Copyrighted material


by Earl Ofari Hutchinson

Nothing Unique About Imus' Race Trash Talk

(IPS) -- Now that Imus is officially gone, the question is, will Al Sharpton, Jesse Jackson and the civil rights leaders, black professional and women's groups demand that the Interscope Geffen A&M record label pull Snoop Dogg's forthcoming album, The Big Squeeze?

They should, and that means ignoring Snoop's loud protest that he's no Don Imus. He's not; he's worse. While Imus' "nappy-headed ho's" slur has been plastered all over creation, the 'B' and 'H' expletive-laced rant that Snoop unleashed against Imus has barely gotten any mention. His R-rated words are so vile they can't be printed in polite company. But here's the gist of what he said: Snoop gave veiled praise to the Rutgers women's basketball players as ladies of distinction. But that's only a ploy. To him, they're the rare exception among black women. Most are B's and H's, poor, hood-dwelling losers. In one grotesque sentence in his knock against Imus, Snoop managed to get in all the ancient stereotypes about black women.

This is the same Snoop that strolled out of a courtroom moments after copping a no-contest plea on felony drug and firearm charges and being slapped with five years probation and community service. He then delivered his self-serving Imus and I "are two separate things" rant.

This is the same Snoop that in the next few weeks will hit the road and promote The Big Squeeze, which has such good housekeeping titles as "We came to Bang Out," "Pop Pop Bang," and "Fuckin is Good for U." The album features some of Snoop's rap buddies and rivals and gives them a chance to be heard and, of course, bought. And you can be assured that these rap maestros offer a generous sprinkling of B's and H's and other endearing references to black women. And Snoop's corporate owners will bank millions off its sale.

Unlike the 350,000 MSNBC viewers and the few hundred thousand more CBS radio listeners that cackled with, and at, Imus' inane trash talk, millions of young and not-so-young people will dance to, talk up, and delight in the rapper's skewed descriptions of black women. That talk will be embedded even deeper in the youth and adult lexicon.

Snoop called Imus and other shock jocks that spew their on-air slurs "tired old white [men]." Imus paid the price and got canned for it. That only happened because civil rights leaders, black professional and women's groups, as well as legions of blacks picketed CBS, threatened to sponsor boycotts and threw mountains of enraged postings onto websites.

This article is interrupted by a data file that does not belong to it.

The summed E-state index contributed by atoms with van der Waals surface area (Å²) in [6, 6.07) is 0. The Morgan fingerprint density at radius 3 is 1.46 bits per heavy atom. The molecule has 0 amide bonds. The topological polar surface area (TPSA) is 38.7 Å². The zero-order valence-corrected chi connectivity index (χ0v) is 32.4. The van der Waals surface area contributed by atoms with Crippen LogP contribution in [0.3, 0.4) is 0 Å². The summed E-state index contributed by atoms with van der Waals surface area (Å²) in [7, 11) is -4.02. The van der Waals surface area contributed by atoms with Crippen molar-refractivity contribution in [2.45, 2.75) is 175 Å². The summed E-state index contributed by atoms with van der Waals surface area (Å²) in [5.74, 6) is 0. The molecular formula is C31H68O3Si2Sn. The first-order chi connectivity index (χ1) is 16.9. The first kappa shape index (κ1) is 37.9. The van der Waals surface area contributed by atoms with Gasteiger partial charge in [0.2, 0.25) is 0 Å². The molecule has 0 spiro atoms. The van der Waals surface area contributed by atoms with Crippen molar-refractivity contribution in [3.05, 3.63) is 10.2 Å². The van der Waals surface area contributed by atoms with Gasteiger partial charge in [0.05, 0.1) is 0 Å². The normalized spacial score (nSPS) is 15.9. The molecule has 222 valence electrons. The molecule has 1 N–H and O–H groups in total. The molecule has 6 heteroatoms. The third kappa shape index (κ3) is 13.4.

Within hours of Imus ladling out his bile against the Rutgers women, my mailbox filled up with these postings demanding his scalp. Yet, I have not received one angry email since Snoop made his 'B' and 'H' dig against Imus. I haven't heard any outraged calls for Geffen to pull the album, or threats of a boycott if they don't. I've heard no denunciations from Sharpton, Jackson or the National Association of Black Journalists, and not a peep from women's groups about him.

A few years ago the NAACP got called out for nominating some of rap's most vile women-bashers for image awards. The last straw was when the NAACP nominated R. Kelly, who was accused of sex crimes against underage girls. Though the NAACP voters back pedaled fast, and tightened the reins on who got nominations and awards, it set a subtle tone: it's better to ignore gangster rap groups than mount a full-court attack on them. Imus was a different matter. And many blacks have gone through tortured gyrations during the Imus furor to defend Snoop and claim that his offenses are different.

But Imus on his own would not have slurred the Rutgers women with the pejorative term "nappy-headed ho's." He would have demeaned them with something like this: "They're some rough-looking broads" or "They're some funny-headed chicks." That would have drawn few squeals. But "nappy-headed ho's" -- that line is straight from the rapper's playbook.

The day after Imus was officially canned by MSNBC, the shock jocks that thrive on on-air bashing and trashing minorities, gays, women, and Muslims, ran wild. They relentlessly played lyrics from the gangster rappers. This was damage control, and their insidious point was to cancel out the furor over Imus and deflect the finger of guilt from themselves.

In a perverse sense though, they got it right. Imus paid the price for his bile. On the other hand, Snoop and his buddies simply have upped the price for their records. As long as the outcry from civil rights groups and blacks remains feeble, scattered, and disjointed, rappers will continue to ring cash registers while self-righteously defying anyone to compare them to Imus.

Imus demeaned a basketball team. Snoop and his pals have demeaned a whole generation -- especially young black women -- and blacks have let them get away with it.

Comments? Send a letter to the editor.

Albion Monitor   April 12, 2007   (

All Rights Reserved.

Contact for permission to use in any format.